A second option to consider for the last two types of patients might include feeding an ultra-low iodine diet. Two main conditions need to be fulfilled for this treatment modality to be successful from a hyperthyroidism point-of-view: the cat would need to a. like the food and b. eat this food exclusively. Given the novelty of this treatment option, extensive data, and especially long-term follow-up data, are lacking. A 2013 study documented its use in 225 cats, although a high drop-out rate was reported. Due to loss of follow-up, presented data only included 68 of the original 225 cats (30%) after 2 months of treatment. Clinical signs and circulating T4 concentrations decreased significantly in this smaller group within 4 weeks of starting the diet and were within the reference interval in 51/68 cats at week 8. The most common reason for failure to control the hyperthyroidism seems access to other iodine-containing food, with even the smallest amounts being able to induce treatment failure (these small amounts will be present in snacks, human food treats, some medications or alternative water sources). Dietary management will therefore be difficult in outdoor cats or cats with the need for other dietary intervention, such as those with atopy or inflammatory bowel disease. The currently available low-iodine diet (Hill's y/d) is acceptable for early renal disease cases, given its modest amount of phosphorus and high-quality protein content (36% dry-matter basis). However, in more severe renal disease cases, a truly restricted protein renal diet is needed. Diligent follow-up (e.g., blood urea, creatinine and phosphorus, urine protein measurements) is recommended in renal disease cases according to established internationally agreed guidelines (see IRIS website).

The dietary route might also be of benefit to other cats not suitable to definitive options or antithyroid medication, because of concurrent non-thyroidal illness, adverse reactions to methimazole/carbimazole and/or owner finances or whilst waiting for surgery or radioactive iodine treatment. Disadvantages of the dietary route include the fact that the thyroid adenoma is being left in place with this option and therefore this does not represent a definitive curative option. Additionally, titration is not possible with this option, should renal disease be unmasked, whereas this is possible by reducing the dose of antithyroid medication (though in more marked renal disease cases a lower protein diet would be advisable).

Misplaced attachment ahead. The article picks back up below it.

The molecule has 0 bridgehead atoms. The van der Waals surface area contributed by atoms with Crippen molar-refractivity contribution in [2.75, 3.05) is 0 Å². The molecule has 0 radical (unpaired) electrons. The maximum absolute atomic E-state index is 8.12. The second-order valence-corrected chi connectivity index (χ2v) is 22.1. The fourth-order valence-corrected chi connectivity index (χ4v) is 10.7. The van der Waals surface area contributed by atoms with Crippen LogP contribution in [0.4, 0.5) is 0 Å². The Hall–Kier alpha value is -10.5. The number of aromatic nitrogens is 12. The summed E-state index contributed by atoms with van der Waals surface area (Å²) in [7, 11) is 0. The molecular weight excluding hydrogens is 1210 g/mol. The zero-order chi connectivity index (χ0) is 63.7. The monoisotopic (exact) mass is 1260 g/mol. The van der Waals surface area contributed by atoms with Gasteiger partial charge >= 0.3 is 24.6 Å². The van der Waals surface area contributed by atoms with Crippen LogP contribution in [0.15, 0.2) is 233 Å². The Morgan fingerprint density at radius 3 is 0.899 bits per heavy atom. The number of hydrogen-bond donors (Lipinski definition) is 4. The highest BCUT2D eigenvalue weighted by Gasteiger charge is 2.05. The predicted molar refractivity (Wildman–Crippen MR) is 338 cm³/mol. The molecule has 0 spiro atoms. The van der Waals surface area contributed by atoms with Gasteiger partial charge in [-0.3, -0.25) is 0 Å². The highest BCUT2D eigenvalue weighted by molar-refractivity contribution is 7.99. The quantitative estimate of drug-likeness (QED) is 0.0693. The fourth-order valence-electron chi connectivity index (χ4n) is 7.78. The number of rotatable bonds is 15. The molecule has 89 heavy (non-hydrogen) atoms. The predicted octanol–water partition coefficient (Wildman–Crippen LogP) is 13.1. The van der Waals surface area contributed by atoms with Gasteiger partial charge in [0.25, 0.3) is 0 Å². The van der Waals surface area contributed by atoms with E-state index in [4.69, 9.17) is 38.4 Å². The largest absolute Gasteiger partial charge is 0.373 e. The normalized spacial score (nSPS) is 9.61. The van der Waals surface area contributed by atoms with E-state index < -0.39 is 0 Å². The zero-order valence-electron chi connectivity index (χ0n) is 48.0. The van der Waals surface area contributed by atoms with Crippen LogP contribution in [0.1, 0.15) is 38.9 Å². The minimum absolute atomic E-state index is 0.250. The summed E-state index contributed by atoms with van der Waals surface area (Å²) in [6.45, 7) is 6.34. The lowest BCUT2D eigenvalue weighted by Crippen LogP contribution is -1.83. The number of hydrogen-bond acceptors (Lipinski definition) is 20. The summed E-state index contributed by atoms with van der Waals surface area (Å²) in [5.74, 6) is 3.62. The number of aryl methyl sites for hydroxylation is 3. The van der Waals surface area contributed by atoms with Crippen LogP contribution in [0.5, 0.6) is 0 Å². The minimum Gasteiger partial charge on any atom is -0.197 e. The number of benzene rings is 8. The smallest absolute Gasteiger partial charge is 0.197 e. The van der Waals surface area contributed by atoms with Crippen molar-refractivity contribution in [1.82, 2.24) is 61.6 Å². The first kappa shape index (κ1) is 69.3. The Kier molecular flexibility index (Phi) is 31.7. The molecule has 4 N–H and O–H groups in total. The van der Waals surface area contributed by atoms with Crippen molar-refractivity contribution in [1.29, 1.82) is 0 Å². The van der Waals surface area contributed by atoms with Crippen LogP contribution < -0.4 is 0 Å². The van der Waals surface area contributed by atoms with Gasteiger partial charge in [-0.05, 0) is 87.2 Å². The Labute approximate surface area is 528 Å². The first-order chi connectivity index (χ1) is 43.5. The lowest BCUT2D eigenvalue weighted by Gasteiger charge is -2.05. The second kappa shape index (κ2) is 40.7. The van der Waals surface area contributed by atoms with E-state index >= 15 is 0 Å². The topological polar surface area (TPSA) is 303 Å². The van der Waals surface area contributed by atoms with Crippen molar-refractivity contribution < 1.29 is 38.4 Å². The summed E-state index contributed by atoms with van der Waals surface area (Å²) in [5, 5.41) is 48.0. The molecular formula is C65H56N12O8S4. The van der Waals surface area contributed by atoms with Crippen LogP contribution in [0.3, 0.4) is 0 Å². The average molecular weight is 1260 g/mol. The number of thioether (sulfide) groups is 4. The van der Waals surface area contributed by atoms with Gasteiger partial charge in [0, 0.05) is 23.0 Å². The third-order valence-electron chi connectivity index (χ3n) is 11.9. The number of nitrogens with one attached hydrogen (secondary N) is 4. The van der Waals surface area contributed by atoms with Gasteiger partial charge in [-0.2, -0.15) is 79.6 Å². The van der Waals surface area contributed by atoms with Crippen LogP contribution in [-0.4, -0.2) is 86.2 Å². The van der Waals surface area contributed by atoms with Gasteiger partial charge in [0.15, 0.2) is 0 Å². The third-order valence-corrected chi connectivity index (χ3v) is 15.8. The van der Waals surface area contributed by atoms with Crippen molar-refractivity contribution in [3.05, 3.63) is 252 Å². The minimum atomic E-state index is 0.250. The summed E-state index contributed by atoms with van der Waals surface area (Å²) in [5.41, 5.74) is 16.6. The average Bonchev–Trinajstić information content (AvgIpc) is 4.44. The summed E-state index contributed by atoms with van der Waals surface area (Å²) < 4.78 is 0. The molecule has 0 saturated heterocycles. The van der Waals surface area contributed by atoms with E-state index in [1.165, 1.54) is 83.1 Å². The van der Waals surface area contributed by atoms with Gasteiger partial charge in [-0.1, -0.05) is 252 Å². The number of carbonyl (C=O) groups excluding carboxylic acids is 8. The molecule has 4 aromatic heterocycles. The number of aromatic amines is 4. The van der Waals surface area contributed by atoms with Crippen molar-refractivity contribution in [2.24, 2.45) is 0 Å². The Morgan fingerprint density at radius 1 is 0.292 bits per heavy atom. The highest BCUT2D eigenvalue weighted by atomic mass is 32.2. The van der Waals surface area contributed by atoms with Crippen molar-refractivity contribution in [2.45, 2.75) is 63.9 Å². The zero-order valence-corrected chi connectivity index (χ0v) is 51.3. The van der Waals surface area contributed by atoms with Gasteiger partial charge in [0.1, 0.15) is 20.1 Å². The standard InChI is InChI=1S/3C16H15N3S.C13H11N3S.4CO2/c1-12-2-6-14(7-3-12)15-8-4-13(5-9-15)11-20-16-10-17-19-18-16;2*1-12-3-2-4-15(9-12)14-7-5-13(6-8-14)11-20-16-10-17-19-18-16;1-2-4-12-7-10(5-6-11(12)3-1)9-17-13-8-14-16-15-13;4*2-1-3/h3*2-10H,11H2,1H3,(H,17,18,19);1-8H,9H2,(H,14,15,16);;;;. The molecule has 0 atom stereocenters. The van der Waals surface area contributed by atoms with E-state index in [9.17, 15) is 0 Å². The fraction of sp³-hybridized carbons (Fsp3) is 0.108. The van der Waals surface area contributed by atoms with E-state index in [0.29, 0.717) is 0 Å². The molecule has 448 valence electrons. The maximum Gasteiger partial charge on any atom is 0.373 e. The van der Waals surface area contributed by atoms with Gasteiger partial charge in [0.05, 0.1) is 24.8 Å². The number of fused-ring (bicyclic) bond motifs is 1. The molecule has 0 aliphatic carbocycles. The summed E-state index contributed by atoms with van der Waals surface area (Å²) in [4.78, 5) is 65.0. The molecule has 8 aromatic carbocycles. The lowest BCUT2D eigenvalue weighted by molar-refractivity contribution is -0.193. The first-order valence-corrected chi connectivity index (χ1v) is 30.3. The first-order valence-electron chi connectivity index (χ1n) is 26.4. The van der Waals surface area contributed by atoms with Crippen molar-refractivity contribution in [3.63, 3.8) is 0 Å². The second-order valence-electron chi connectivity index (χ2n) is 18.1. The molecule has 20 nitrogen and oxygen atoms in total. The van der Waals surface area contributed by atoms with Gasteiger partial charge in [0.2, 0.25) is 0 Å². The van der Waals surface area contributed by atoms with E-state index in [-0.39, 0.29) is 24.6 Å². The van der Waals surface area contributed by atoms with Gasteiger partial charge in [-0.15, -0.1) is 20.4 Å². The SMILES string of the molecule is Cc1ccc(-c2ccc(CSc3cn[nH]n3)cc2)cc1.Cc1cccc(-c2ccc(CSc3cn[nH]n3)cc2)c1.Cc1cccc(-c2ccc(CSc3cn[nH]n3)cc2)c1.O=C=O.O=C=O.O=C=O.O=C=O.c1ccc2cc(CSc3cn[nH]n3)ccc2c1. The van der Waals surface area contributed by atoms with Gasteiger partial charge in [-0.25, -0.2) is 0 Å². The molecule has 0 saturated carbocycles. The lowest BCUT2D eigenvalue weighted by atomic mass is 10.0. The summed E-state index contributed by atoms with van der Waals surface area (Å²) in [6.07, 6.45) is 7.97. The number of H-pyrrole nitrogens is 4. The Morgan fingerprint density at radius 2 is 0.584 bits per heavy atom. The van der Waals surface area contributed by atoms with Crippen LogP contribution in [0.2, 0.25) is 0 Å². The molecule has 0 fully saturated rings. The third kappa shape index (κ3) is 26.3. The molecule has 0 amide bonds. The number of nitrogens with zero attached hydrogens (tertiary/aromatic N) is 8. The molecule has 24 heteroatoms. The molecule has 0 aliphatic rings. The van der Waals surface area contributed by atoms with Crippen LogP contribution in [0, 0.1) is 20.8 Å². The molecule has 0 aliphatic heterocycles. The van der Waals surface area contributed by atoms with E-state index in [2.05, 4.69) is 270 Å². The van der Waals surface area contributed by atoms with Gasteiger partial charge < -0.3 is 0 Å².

In the treatment of feline hyperthyroidism, more options are available than ever before. Rather than seeing this as a dilemma or to split the veterinary community into camps, it can only be welcomed as an opportunity to pick and choose the treatment option of choice for each cat-owner combination according to the individual circumstances. It is difficult to make a 100% wrong decision, though appreciating the intricacies of each modality with regards to costs, availability, long-term effect, reversibility, compliance and possible complications will enable clinicians to end up with a happy owner and a happy cat.


1.  Peterson ME, Broome MR. Ultra-low doses of radioiodine are highly effective in restoring euthyroidism without inducing hypothyroidism in most cats with milder forms of hyperthyroidism: 131 cases. In: ACVIM Forum proceedings; 2014.

2.  Williams TL, Elliott J, Syme HM. Association of iatrogenic hypothyroidism with azotemia and reduced survival time in cats treated for hyperthyroidism. J Vet Intern Med. 2010;24:1086–1092.

3.  Riensche MR, Graves TK, Schaeffer DJ. An investigation of predictors of renal insufficiency following treatment of hyperthyroidism in cats. J Feline Med Surg. 2008;10(2):160–166.

4.  Peterson ME, Broome MR. Hyperthyroid cats on long-term medical treatment show a progressive increase in the prevalence of large thyroid tumors, intrathoracic thyroid masses, and suspected thyroid carcinoma. In: ECVIM-CA Congress Proceedings; 2012.

5.  Boland LA, Murray JK, Bovens CP, Hibbert A. A survey of owners' perceptions and experiences of radioiodine treatment of feline hyperthyroidism in the UK. J Feline Med Surg. 2014.

6.  Meyer HP, Teske E, Kooistra HS. Effects of an iodine-restricted food on client-owned cats with hyperthyroidism. J Feline Med Surg. 2013.


Speaker Information
(click the speaker's name to view other papers and abstracts submitted by this speaker)

Stijn J.M. Niessen, DVM, PhD, DECVIM, PGCertVetEd, FHEA, MRCVS
Royal Veterinary College
University of London
London, UK

MAIN : Feline Endocrinology : Drugs, Diet or Radioiodine
Powered By VIN